The <hr /> tag is used to break up thematic elements. I still think you’d be better off having one keyphrase per URL than trying a format that looked like <section>keyphrase #1<section><hr /><section>keyphrase #2</section> but we’ll have to see how the draft progresses.

HTML 5 also introduces <aside> as a way to make an aside and this seems like an ideal solution to making a relevant but off topic comment. In other words, <aside> may be used to keep pages interesting without losing their focus.

If you’re beginning to wonder whether you should put your blog comment section in an <aside> area then you’ll have to wrestle with that and the <dialog> element designed for, yeah, dialogs.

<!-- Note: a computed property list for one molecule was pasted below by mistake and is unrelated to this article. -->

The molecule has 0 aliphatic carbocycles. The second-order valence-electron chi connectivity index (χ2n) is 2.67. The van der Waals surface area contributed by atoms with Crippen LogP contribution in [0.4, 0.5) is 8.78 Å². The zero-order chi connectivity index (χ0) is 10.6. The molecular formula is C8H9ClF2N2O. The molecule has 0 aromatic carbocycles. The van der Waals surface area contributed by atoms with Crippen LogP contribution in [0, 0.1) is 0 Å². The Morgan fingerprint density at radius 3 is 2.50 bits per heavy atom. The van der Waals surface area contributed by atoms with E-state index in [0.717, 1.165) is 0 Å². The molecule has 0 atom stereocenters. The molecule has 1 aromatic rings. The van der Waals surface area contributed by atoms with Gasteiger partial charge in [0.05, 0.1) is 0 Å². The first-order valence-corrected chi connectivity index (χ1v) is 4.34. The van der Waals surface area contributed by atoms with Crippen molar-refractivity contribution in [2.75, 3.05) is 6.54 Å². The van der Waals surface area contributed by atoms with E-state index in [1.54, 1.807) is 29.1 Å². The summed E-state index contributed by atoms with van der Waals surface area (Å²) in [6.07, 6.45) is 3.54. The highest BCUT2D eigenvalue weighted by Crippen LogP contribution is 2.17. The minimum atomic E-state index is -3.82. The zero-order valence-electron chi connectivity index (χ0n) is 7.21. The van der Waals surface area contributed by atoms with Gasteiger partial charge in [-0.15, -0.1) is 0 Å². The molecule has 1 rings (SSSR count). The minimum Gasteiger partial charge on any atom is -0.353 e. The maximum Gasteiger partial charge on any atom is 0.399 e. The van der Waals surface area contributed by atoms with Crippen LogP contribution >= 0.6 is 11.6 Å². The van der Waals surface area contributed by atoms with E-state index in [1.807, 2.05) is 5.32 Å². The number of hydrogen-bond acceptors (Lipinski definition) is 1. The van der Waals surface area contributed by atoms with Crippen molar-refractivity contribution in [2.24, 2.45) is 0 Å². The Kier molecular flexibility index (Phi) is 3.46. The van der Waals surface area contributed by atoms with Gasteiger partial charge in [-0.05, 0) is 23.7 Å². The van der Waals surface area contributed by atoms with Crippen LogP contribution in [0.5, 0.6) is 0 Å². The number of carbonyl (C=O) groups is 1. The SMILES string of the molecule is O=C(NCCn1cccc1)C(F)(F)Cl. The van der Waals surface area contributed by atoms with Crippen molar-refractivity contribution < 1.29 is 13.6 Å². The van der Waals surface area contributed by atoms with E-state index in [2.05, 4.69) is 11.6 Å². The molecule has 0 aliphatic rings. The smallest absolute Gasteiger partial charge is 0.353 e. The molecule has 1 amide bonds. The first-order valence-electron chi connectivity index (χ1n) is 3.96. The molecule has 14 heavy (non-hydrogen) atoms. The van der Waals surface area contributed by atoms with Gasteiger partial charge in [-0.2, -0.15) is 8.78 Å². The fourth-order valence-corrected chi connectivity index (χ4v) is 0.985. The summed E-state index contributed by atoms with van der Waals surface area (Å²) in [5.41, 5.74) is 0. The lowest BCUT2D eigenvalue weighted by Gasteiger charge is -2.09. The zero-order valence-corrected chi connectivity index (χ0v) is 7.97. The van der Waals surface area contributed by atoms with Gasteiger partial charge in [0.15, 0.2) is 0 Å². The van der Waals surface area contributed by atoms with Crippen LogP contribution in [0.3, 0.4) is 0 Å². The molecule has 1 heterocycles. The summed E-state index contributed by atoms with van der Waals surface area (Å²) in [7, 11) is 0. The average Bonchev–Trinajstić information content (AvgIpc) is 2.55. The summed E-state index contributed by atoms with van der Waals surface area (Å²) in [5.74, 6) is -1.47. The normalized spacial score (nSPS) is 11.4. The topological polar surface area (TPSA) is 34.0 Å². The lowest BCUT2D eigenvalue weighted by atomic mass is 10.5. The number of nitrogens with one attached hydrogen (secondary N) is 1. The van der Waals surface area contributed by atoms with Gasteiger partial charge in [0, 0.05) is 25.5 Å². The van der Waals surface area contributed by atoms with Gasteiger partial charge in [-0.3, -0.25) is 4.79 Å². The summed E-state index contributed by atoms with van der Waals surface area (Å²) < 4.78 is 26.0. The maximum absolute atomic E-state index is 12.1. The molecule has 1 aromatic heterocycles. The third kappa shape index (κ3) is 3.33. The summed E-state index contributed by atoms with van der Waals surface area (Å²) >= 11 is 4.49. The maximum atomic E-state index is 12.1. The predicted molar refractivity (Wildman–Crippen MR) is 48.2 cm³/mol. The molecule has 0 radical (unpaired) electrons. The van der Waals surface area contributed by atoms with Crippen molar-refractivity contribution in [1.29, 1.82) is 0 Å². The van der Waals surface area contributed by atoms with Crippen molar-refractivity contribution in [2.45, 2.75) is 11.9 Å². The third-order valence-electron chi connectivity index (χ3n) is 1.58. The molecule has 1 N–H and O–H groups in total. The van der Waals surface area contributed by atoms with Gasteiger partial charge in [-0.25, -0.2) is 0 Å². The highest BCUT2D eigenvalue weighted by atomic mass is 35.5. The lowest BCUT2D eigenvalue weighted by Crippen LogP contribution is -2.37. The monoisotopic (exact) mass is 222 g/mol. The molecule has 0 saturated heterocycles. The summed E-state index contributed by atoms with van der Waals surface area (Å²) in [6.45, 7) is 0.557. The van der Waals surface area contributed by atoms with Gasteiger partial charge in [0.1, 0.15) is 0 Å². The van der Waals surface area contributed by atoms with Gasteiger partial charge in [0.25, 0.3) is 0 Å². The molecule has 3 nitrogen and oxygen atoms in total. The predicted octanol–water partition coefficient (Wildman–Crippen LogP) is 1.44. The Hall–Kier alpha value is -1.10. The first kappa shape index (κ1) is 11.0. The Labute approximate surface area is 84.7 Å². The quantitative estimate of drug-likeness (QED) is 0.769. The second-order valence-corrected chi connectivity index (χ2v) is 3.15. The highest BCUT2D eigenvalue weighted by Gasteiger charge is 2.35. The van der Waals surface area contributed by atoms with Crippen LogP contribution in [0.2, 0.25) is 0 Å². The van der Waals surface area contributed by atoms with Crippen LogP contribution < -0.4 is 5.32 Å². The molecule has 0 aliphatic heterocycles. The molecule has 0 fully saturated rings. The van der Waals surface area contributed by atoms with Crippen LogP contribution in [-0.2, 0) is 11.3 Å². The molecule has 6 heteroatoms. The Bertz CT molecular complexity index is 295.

There more on HTML 5 here.

Thursday, August 27, 2009

Microsoft apologies for fruits having sex

I may be mixing up stories about Microsoft and Haribo but this picture looks photoshopped to me.

Wednesday, August 26, 2009

Not impressed with the Google Reader Power Readers

Google have bundled and packaged up some Power Readers as exemplars for Reader.

I'm a raving Reader fan but, really, this effort is entirely underwhelming. Why would I care about a bunch of US centric feeds?

Google is listed on an American stock exchange. Most of Google revenues from the States (the UK being the only country big enough, in revenue terms, to warrant its own mention in the financial data). Google's HQ is in America.

I'm not saying Google isn't allowed to be American.